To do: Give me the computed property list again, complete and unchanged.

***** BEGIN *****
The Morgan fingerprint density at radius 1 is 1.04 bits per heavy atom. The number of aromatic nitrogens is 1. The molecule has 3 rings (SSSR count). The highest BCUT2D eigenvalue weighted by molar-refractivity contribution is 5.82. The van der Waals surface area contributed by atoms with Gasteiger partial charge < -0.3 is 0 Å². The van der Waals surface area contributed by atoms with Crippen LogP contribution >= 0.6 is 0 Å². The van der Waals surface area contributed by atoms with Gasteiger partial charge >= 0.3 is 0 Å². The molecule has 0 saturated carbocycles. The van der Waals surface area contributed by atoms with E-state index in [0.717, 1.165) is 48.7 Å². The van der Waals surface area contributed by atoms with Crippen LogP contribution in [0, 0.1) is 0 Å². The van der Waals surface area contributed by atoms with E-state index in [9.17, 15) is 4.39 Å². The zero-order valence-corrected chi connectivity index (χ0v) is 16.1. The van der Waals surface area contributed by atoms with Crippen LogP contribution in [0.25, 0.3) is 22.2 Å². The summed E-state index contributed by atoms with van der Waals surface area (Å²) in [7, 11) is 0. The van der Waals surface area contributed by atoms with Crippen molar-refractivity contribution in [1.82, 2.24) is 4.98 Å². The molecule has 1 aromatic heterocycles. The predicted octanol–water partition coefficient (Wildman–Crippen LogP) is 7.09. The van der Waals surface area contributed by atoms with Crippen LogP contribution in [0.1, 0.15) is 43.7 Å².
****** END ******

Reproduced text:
The Morgan fingerprint density at radius 1 is 1.04 bits per heavy atom. The number of aromatic nitrogens is 1. The molecule has 3 rings (SSSR count). The highest BCUT2D eigenvalue weighted by molar-refractivity contribution is 5.82. The van der Waals surface area contributed by atoms with Gasteiger partial charge < -0.3 is 0 Å². The van der Waals surface area contributed by atoms with Crippen LogP contribution >= 0.6 is 0 Å². The van der Waals surface area contributed by atoms with Gasteiger partial charge >= 0.3 is 0 Å². The molecule has 0 saturated carbocycles. The van der Waals surface area contributed by atoms with E-state index in [0.717, 1.165) is 48.7 Å². The van der Waals surface area contributed by atoms with Crippen LogP contribution in [0, 0.1) is 0 Å². The van der Waals surface area contributed by atoms with E-state index in [9.17, 15) is 4.39 Å². The zero-order valence-corrected chi connectivity index (χ0v) is 16.1. The van der Waals surface area contributed by atoms with Crippen LogP contribution in [0.25, 0.3) is 22.2 Å². The summed E-state index contributed by atoms with van der Waals surface area (Å²) in [7, 11) is 0. The van der Waals surface area contributed by atoms with Crippen molar-refractivity contribution in [1.82, 2.24) is 4.98 Å². The molecule has 1 aromatic heterocycles. The predicted octanol–water partition coefficient (Wildman–Crippen LogP) is 7.09. The van der Waals surface area contributed by atoms with Crippen LogP contribution in [0.1, 0.15) is 43.7 Å².